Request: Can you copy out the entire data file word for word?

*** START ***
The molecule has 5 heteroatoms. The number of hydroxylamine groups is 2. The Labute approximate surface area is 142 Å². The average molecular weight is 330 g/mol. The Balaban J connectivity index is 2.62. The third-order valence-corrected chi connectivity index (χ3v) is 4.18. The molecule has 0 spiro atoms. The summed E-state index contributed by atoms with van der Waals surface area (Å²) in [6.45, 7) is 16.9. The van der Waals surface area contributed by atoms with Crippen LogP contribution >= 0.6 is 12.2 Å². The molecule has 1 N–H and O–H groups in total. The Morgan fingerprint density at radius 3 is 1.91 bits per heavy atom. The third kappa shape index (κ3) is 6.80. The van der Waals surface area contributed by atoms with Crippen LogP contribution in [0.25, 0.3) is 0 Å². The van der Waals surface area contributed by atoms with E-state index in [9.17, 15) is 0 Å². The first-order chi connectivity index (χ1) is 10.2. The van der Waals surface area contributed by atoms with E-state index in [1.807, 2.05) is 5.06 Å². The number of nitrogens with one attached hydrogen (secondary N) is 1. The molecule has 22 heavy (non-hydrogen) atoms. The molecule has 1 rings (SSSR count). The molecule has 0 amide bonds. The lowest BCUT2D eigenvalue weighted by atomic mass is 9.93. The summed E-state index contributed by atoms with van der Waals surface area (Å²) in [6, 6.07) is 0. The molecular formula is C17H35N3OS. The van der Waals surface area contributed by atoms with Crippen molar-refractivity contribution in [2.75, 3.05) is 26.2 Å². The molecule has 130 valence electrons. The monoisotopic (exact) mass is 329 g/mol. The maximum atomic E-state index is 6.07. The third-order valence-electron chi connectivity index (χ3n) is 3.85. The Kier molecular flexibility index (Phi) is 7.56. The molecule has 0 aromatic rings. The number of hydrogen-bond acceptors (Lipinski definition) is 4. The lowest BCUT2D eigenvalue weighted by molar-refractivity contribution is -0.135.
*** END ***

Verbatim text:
The molecule has 5 heteroatoms. The number of hydroxylamine groups is 2. The Labute approximate surface area is 142 Å². The average molecular weight is 330 g/mol. The Balaban J connectivity index is 2.62. The third-order valence-corrected chi connectivity index (χ3v) is 4.18. The molecule has 0 spiro atoms. The summed E-state index contributed by atoms with van der Waals surface area (Å²) in [6.45, 7) is 16.9. The van der Waals surface area contributed by atoms with Crippen LogP contribution >= 0.6 is 12.2 Å². The molecule has 1 N–H and O–H groups in total. The Morgan fingerprint density at radius 3 is 1.91 bits per heavy atom. The third kappa shape index (κ3) is 6.80. The van der Waals surface area contributed by atoms with Crippen LogP contribution in [0.25, 0.3) is 0 Å². The van der Waals surface area contributed by atoms with E-state index in [9.17, 15) is 0 Å². The first-order chi connectivity index (χ1) is 10.2. The van der Waals surface area contributed by atoms with E-state index in [1.807, 2.05) is 5.06 Å². The number of nitrogens with one attached hydrogen (secondary N) is 1. The molecule has 22 heavy (non-hydrogen) atoms. The molecule has 1 rings (SSSR count). The molecule has 0 amide bonds. The lowest BCUT2D eigenvalue weighted by atomic mass is 9.93. The summed E-state index contributed by atoms with van der Waals surface area (Å²) in [6, 6.07) is 0. The molecular formula is C17H35N3OS. The van der Waals surface area contributed by atoms with Crippen molar-refractivity contribution in [2.75, 3.05) is 26.2 Å². The molecule has 130 valence electrons. The monoisotopic (exact) mass is 329 g/mol. The maximum atomic E-state index is 6.07. The third-order valence-electron chi connectivity index (χ3n) is 3.85. The Kier molecular flexibility index (Phi) is 7.56. The molecule has 0 aromatic rings. The number of hydrogen-bond acceptors (Lipinski definition) is 4. The lowest BCUT2D eigenvalue weighted by molar-refractivity contribution is -0.135.